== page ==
Richard Merle Schooler
Captain, United States Air Force
October 9, 1920 in Kansas, he joined the Army Air Corps on March 30, 1942.
During World War II, he served in the European Theater of Operations and
was a prisoner of war in Germany after his aircraft was shot down while
on a mission over Europe.
He died on July 28, 1955 in an automobile accident while on active duty with the 405th Fighter Bomber Wing (Tactical Air Command) at Langley Air Force Base, Virginia. He was 35 years old at the time and was survived by his wife, Margaret Lilly Schooler, a son, Garth Stanley Schooler, and a daughter, Barbara Schooler. He was buried with full military honors in Section 2 (1024-4) of Arlington National Cemetery.
During his military career, he was the recipient of the Distinguished Flying Cross, seven Air Medals and the Purple Heart Medal.
He was the second cousin of Keith Barnes, who
has graciously submitted this information in loving remembrance of Richard
and his service to our Nation.
to right, the Distinguished Flying Cross, the Air Medal (7), and the Purple
Detailed Information Received:
contemporary local press report: World War II
Second Lieutenant Richard M. Schooler 23, is a prisoner of war of the German government, according to word received by his parents Mr. and Mrs. G. D. Schooler, 5103 North Broadway, from the international Red Cross.
Schooler had been reported missing in action over Austria after he failed to return from a Mission on May 10. He was bombardier on a B-17 flying out of Italy. His parents had received a letter from Major General Nathan F. Twining, commanding officer of the 15th Air Force, in which he stated that seven parachutes had been observed to leave their son's ship soon after it was damaged and while still over the target area,Wiener-Neustadt, Austria. The commanding officer also stated that Schooler had taken part in many difficult combat missions. He had been awarded the Air Medal recently.
Schooler entered the air corps in June 1942, and was awarded his wings at Roswell, New Mexico in May of 1943. He was sent overseas the the first of March 1944. He was graduated from North High and was employed as a telegraph operator at Union Station before enter the Service. A twin brother, Staff Sergeant>Robert E. Schooler, is with a fighter squadron at Waltersboro, South Carolina.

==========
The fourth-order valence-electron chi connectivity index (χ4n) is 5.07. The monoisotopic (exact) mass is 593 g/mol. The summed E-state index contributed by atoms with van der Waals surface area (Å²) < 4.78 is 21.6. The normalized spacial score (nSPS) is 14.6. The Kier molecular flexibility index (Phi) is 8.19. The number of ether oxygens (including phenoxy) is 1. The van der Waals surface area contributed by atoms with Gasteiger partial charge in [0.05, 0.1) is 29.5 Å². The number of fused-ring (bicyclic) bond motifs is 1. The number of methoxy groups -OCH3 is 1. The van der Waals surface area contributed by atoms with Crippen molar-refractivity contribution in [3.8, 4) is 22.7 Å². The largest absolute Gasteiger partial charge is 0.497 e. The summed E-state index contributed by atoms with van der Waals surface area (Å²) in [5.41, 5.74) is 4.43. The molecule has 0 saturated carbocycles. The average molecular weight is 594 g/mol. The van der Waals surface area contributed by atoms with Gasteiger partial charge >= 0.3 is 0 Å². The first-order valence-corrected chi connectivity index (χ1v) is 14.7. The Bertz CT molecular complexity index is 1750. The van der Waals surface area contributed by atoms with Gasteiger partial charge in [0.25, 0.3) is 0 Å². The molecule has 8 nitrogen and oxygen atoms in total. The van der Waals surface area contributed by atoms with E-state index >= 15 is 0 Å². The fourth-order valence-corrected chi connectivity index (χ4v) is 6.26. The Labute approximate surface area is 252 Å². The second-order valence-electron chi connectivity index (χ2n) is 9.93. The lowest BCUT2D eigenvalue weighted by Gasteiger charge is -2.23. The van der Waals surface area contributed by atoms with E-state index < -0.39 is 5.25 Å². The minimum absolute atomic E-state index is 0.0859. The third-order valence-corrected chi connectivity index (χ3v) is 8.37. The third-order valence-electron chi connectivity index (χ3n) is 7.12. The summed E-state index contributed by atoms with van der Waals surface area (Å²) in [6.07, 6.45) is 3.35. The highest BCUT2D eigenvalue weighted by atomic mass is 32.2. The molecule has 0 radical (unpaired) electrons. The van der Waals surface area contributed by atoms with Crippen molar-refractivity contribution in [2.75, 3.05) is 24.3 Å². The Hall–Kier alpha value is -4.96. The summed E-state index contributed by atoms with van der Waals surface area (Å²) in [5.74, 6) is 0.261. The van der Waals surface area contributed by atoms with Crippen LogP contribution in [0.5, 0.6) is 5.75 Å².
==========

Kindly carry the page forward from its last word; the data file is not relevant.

Richard Schooler In Car Accident Thursday
Word was received here Friday by Mrs. L. F. Losh of the untimely death of her nephew, Captain Richard Schooler, 34, of the United States Air Corps, who was killed instantly in a car accident Thursday at Roanoke, Virginia.
Captain Schooler, who was held a prisoner for 2 years in Germany in World War II, was still serving in the air corps. He had been residing In England for the past three years with his wife and three children, Garth Stanley,8, Barbara Gail, 6, and Dixie Diane, one year old. They had just returned to the United States and after purchasing a station wagon the family was enroute to Florida to check in before getting his vacation which the family had planned to spend in Kansas and Texas.
At Roanoke, the car skidded (no details were learned) and wrapped itself around a tree. Captain Schooler was killed instantly. Mrs. Schooler received such a badly broken leg that she was flown to Johns Hopkins hospital. The son, Garth, received a broken leg and was taken to a hospital at Langley Air Force base. The little girls escaped injuries. They are being cared for by their aunt, Mrs. Stanley Schooler of New York. Her husband and another brother, Bob, of Albuquerque, New Mexico, are with the family in this hour of sorrow.
Captain Schooler, a son of Garth and Elma Schooler,
was born October 7, 1920. His mother died several years ago but his father
resides at Altoona. Besides his wife, children and father he is survived
by two brothers and a host of other relatives. Memorial services were held
Tuesday afternoon at Langley Field for Captain Schooler and burial was
made Wednesday in Arlington National Cemetery.
Photo By Michael Robert Patterson, 1999
Updated: 2 December 2001 Updated: 19 December 2001 Updated: 23 May 2003